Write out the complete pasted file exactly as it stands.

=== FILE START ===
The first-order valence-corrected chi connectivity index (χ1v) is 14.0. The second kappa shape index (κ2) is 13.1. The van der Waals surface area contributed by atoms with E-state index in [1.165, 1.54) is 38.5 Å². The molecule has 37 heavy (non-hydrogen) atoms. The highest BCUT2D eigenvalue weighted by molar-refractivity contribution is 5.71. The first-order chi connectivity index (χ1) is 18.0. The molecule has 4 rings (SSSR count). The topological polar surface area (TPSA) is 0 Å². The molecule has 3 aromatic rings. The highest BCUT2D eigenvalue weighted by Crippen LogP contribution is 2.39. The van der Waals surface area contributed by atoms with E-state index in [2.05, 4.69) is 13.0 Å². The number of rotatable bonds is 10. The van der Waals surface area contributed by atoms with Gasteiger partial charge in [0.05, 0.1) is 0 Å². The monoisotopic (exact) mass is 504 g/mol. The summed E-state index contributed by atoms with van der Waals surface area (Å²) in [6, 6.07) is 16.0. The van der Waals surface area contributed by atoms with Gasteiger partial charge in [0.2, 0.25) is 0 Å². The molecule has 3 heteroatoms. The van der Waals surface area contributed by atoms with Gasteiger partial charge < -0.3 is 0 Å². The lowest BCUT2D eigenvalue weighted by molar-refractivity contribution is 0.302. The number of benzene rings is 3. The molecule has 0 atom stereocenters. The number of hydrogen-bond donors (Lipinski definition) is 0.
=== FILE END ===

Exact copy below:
The first-order valence-corrected chi connectivity index (χ1v) is 14.0. The second kappa shape index (κ2) is 13.1. The van der Waals surface area contributed by atoms with E-state index in [1.165, 1.54) is 38.5 Å². The molecule has 37 heavy (non-hydrogen) atoms. The highest BCUT2D eigenvalue weighted by molar-refractivity contribution is 5.71. The first-order chi connectivity index (χ1) is 18.0. The molecule has 4 rings (SSSR count). The topological polar surface area (TPSA) is 0 Å². The molecule has 3 aromatic rings. The highest BCUT2D eigenvalue weighted by Crippen LogP contribution is 2.39. The van der Waals surface area contributed by atoms with E-state index in [2.05, 4.69) is 13.0 Å². The number of rotatable bonds is 10. The van der Waals surface area contributed by atoms with Gasteiger partial charge in [0.05, 0.1) is 0 Å². The monoisotopic (exact) mass is 504 g/mol. The summed E-state index contributed by atoms with van der Waals surface area (Å²) in [6, 6.07) is 16.0. The van der Waals surface area contributed by atoms with Gasteiger partial charge in [0.2, 0.25) is 0 Å². The molecule has 3 heteroatoms. The van der Waals surface area contributed by atoms with Gasteiger partial charge < -0.3 is 0 Å². The lowest BCUT2D eigenvalue weighted by molar-refractivity contribution is 0.302. The number of benzene rings is 3. The molecule has 0 atom stereocenters. The number of hydrogen-bond donors (Lipinski definition) is 0.